I do not agree with those who are saying that the SemiApo is rubbish, the results that can be obtained with this filter actually depend on the subject. I made a test on several Baader filters (it can be read here, sorry it is not in English) and I found the SemiApo very effective in observing, for example, Jupiter as it does not sacrifice blue details while the 495 LP wash them out almost completely. With large and fast achromats with lot of CA the 495 may be preferable but with a well corrected achromat the view through the SemiApo is definitevely more pleasant and contrast is very good. With these instruments there is no need to paint the Moon in yellow.
I would not say the Semi-APO filter is rubbish, but I think for people that haven't tried these filters the name "semi-apo" is misleading and result in people buying the semi-apo filter when another filter choice might be more appropriate. I have compared the #8 light yellow, Fringe Killer, #12 deep yellow, and 495 Longpass directly and at an earlier time tried the semi-apo filter.
For a long time I had the Baader Fringe Killer mounted permanently on my star diagonal. With my Vixen 140NA refractor the Fringe Killer removed ~50-60% of the visible CA. With a 107mm aperture mask I was able to get lunar views that were essentially CA free. Then after reading debates about the various filters on this forum I decided to do a direct comparison of the 4 filters listed above.
Keep in mind that the semi-apo filter is the Fringe Killer (which is identical in performance to a #8 light yellow filter) combined with the Baader M&SG filter. So the semi-apo does no better at removing CA than the FK: about 50-60%. All it does is restore color neutrality --- by removing additional light from the spectrum that is actually focused by the achromat. This is readily seen if you look at the transmission curves on the Agenaastro website. So maybe the semi-apo is the filter a person will prefer, but it should not be assumed that because it is more color neutral than the #8 and FK and because it has the "-apo" in the name that it is the best option. As you point out - it will depend upon observing targets ... and IMO also the scope.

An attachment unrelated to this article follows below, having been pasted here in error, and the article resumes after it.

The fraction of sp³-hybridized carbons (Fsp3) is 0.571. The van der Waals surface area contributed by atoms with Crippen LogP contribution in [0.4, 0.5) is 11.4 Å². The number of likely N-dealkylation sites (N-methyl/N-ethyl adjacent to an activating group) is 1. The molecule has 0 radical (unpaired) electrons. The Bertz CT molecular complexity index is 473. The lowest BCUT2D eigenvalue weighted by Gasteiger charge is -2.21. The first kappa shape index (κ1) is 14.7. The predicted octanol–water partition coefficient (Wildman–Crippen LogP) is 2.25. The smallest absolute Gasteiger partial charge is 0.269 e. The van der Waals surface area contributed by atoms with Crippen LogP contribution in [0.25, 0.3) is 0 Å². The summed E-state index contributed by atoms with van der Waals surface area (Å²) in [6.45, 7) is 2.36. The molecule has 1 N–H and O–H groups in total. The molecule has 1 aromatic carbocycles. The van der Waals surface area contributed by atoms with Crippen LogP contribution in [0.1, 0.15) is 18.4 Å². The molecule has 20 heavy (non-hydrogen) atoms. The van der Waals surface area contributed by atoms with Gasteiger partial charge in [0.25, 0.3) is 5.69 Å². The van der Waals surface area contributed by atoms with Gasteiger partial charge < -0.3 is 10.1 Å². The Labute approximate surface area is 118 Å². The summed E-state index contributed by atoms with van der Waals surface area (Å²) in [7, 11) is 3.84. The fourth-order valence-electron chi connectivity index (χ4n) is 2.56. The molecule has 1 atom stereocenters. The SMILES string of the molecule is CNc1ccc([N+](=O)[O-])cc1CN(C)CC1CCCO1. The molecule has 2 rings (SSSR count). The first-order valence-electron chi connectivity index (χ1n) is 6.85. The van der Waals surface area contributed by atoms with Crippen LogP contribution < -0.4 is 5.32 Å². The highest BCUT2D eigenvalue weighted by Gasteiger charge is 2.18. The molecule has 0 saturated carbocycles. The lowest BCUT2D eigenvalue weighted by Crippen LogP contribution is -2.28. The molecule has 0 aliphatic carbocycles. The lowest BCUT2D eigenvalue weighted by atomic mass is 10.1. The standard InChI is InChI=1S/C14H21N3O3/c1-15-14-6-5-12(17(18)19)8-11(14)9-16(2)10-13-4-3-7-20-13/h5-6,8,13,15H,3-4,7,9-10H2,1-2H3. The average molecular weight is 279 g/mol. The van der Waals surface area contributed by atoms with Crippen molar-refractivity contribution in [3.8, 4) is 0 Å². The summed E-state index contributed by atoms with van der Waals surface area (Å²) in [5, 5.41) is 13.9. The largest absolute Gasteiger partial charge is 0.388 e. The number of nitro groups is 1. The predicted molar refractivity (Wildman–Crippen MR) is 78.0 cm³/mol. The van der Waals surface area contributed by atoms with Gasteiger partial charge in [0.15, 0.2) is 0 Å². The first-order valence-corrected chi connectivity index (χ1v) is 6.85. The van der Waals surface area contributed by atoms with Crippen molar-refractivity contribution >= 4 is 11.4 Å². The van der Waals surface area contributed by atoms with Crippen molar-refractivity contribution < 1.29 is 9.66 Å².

The advantage the 495 Longpass filter has over all the others for certain observing goals is that it offers complete removal of purple CA. I was very happy with the FK for a long time, but when I compared the FK to the 495 Longpass the positive effects of the filtration was taken to a higher level. With the FK I was able to push my Vixen 140 to ~160x for bright globs and ~200-225x on the Moon. With the 495 Longpass I have pushed the Vixen 140 to 200x on bright globs and over 300x on the Moon. Views are sharper and cleaner when I use the 495 LP than with the FK. There is a mild amount of additional dimming but it is made up for by the increased ability to detect fine details and faint stars - and I can use my Vixen 140mm refractor at full aperture instead of using the 107mm aperture mask.
These days I recommend the #8 light yellow over the FK because it is just as effective. For 100mm and smaller achromats the #8 light yellow should be sufficient. For 127mm and larger achromats the 495 LP is the way to go in my opinion.
The only issue is whether or not you can deal with the color shift of the 495 LP - which is only seen on the Moon, planets, and bright stars. But isn't that what color filters are for anyway - to enhance details on the Moon and planets? Use #56 for this, #80A for that, #15 or 21 for ... and so on. In comparison to the unfiltered view you get with an achromat the yellow CA free view with the 495 LP is much preferable to me. If it is not satisfactory to an individual then that person should go with the semi-apo filter or just get an APO refractor.